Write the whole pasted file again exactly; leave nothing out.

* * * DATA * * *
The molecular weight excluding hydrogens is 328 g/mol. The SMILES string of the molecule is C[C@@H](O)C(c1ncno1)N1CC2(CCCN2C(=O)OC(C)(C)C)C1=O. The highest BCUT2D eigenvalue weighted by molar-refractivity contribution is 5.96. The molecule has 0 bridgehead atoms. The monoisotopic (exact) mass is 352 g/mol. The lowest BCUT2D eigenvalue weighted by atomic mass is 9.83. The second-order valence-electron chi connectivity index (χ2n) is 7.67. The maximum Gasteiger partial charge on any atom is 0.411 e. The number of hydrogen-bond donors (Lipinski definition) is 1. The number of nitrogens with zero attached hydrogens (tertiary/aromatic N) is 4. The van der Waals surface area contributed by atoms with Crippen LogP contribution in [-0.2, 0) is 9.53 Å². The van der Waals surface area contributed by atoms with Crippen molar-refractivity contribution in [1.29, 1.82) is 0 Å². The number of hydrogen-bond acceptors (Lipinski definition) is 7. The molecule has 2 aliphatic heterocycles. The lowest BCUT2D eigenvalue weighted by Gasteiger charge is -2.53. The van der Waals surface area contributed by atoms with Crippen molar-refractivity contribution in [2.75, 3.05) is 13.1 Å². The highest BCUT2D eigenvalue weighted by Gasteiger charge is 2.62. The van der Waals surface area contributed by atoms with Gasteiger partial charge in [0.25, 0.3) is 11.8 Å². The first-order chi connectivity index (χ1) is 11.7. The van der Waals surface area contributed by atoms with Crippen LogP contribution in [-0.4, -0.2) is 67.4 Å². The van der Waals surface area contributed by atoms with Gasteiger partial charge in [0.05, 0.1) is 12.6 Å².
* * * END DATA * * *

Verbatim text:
The molecular weight excluding hydrogens is 328 g/mol. The SMILES string of the molecule is C[C@@H](O)C(c1ncno1)N1CC2(CCCN2C(=O)OC(C)(C)C)C1=O. The highest BCUT2D eigenvalue weighted by molar-refractivity contribution is 5.96. The molecule has 0 bridgehead atoms. The monoisotopic (exact) mass is 352 g/mol. The lowest BCUT2D eigenvalue weighted by atomic mass is 9.83. The second-order valence-electron chi connectivity index (χ2n) is 7.67. The maximum Gasteiger partial charge on any atom is 0.411 e. The number of hydrogen-bond donors (Lipinski definition) is 1. The number of nitrogens with zero attached hydrogens (tertiary/aromatic N) is 4. The van der Waals surface area contributed by atoms with Crippen LogP contribution in [-0.2, 0) is 9.53 Å². The van der Waals surface area contributed by atoms with Crippen molar-refractivity contribution in [1.29, 1.82) is 0 Å². The number of hydrogen-bond acceptors (Lipinski definition) is 7. The molecule has 2 aliphatic heterocycles. The lowest BCUT2D eigenvalue weighted by Gasteiger charge is -2.53. The van der Waals surface area contributed by atoms with Crippen molar-refractivity contribution in [2.75, 3.05) is 13.1 Å². The highest BCUT2D eigenvalue weighted by Gasteiger charge is 2.62. The van der Waals surface area contributed by atoms with Gasteiger partial charge in [0.25, 0.3) is 11.8 Å². The first-order chi connectivity index (χ1) is 11.7. The van der Waals surface area contributed by atoms with Crippen LogP contribution in [-0.4, -0.2) is 67.4 Å². The van der Waals surface area contributed by atoms with Gasteiger partial charge in [0.05, 0.1) is 12.6 Å².